[0026] After the completion of the folding operation(s) (block 334), or if no folding operation is performed (block 332), control passes to block 336. At block 336, the code adjuster 250 determines whether there are any more recorded locations that may require inlining and/or folding operation(s). If there are more recorded locations, control passes back to block 324. If all recorded locations have been analyzed, control passes to block 338, where the computer program 300 determines whether to continue monitoring the target program. If continued monitoring is indicated, control passes to block 304. Otherwise execution of program 300 ends (block 340).

[0027]FIG. 4 is a flowchart illustrating an example folding routine 400 performed by the code adjuster 250 of FIG. 2. Folding a function in a computer program is inserting a jump command that transfers control to a given block of code (e.g., an exception handler). At block 404, the program 400 inserts a jump command at the location of the call to an exception handler. The jump command inserted at the block 404 directs the execution of the target computer program to the exception handler. After the exception handler finishes execution, the system continues execution of the code from the location following the exception handler

[0028] The functioning of the folding routine 400 of FIG. 4 is illustrated by the examples of FIGS. 5A and 5B. FIG. 5A illustrates a prior art Java code fragment 410 that has a try-catch clause. In this prior art example, if the FileNotFoundException is thrown as shown at 412, the catch block 414 catches that exception. The catch block 414 has an exception handling routine FileNotFoundException that handles the exception. The throw statement illustrated in FIG. 5A incurs overhead by requiring the system or compiled code to look up the exception handling routine FileNotFoundException of catch block 414 and to redirect the execution of the target computer program to the exception handling routine FileNotFoundException in block 414. Such overhead could become quite substantial if the throw 412 occurs at higher frequency.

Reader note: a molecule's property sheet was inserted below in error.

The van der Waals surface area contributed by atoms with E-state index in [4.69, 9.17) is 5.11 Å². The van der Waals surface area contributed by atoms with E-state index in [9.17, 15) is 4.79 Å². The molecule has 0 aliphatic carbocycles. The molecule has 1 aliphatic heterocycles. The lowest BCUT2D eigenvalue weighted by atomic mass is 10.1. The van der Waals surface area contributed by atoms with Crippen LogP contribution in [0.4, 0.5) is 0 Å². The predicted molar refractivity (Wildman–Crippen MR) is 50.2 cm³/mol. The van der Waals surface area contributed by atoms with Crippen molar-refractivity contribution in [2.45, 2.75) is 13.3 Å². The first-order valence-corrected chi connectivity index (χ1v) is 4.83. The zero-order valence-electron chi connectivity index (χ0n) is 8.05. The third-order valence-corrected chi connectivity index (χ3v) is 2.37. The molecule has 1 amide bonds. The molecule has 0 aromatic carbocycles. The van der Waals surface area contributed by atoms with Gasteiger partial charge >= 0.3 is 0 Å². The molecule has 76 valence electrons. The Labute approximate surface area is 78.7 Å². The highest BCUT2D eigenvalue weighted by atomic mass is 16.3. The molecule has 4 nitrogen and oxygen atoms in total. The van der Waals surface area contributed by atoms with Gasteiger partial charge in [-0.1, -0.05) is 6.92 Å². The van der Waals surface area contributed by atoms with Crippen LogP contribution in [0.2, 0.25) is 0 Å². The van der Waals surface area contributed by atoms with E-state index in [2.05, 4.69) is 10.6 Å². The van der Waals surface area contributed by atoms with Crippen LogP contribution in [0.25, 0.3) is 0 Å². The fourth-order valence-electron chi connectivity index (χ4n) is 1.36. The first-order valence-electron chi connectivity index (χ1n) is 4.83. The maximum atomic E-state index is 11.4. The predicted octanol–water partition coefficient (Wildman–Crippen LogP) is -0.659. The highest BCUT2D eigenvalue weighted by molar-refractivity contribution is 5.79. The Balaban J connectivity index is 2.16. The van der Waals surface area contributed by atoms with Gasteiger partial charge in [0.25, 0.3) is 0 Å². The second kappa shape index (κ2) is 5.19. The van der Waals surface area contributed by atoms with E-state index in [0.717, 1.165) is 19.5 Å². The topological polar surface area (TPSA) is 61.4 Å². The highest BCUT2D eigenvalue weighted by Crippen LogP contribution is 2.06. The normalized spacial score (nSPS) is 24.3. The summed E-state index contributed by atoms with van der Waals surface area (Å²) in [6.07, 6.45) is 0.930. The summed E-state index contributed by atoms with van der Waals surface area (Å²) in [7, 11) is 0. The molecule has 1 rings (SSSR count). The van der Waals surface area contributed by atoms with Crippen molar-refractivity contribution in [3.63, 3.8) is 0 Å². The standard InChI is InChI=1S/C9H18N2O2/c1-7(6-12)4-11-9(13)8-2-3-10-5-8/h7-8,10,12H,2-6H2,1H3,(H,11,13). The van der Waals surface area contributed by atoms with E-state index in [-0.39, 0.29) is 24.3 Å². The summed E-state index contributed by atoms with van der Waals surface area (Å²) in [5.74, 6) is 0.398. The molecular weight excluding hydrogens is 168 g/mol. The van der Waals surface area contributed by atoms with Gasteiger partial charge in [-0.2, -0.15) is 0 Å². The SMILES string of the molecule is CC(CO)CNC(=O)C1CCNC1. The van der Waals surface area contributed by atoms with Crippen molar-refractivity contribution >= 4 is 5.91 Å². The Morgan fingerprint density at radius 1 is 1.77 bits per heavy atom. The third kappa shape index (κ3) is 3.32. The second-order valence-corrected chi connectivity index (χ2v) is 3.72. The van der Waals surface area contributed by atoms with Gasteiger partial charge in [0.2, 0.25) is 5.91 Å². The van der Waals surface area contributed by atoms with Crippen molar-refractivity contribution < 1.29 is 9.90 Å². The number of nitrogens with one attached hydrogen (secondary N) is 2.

[0029]FIG. 5B illustrates the Java code fragment 410 of FIG. 5A modified by performing the folding operation described in FIG. 4 on the code of FIG. 4A. The throw statement is replaced by a jump command 416. In this example, the jump command is implemented by a Goto command 416, but as will be clear to one of ordinary skill in the art, an alternate jump command may also be used. As illustrated in FIG. 5B, the jump command inserted at location 416 transfers the execution of the target program to a location inside the exception handler at 418. Such folding of the exception handling routine reduces the target program overhead, thereby eliminating the requirement for the system or compiled code to look up the exception handling routine FileNotFoundException.

[0030]FIG. 6 is a flowchart illustrating an example inlining routine 500 executed by the code adjuster 250 to perform the inlining operation on the target program. Inlining a function in a target computer program involves copying the code of a called function (e.g., an exception handler that is not within the current compilation scope) into the calling function. At block 504 the code adjuster 250 identifies the function containing the exception handler (which is named herein the “calling function”). At block 506 the inlining routine 500 copies the code of the function called (which is named herein the “called function”) by the calling function into the calling function. At block 508 the code adjuster 250 determines whether the called function is the function from which an exception was thrown. If the called function is not the one from which an exception is thrown, at block 510 the code adjuster 250 identifies the called function as the calling function, and determines the function called by the newly defined calling function as the new called function. At block 512 the code adjuster 250 copies the newly defined called function into the into the newly defined calling function. Next, control passes back to block 508 where the code adjuster 250 determines whether the newly defined called function is the function from which the exception is thrown. At block 508, if the called function is determined to be the one from which the exception is thrown, the inlining operation is complete, the execution of inlining routine 500 ends and control passes back to the program 300 (block 514).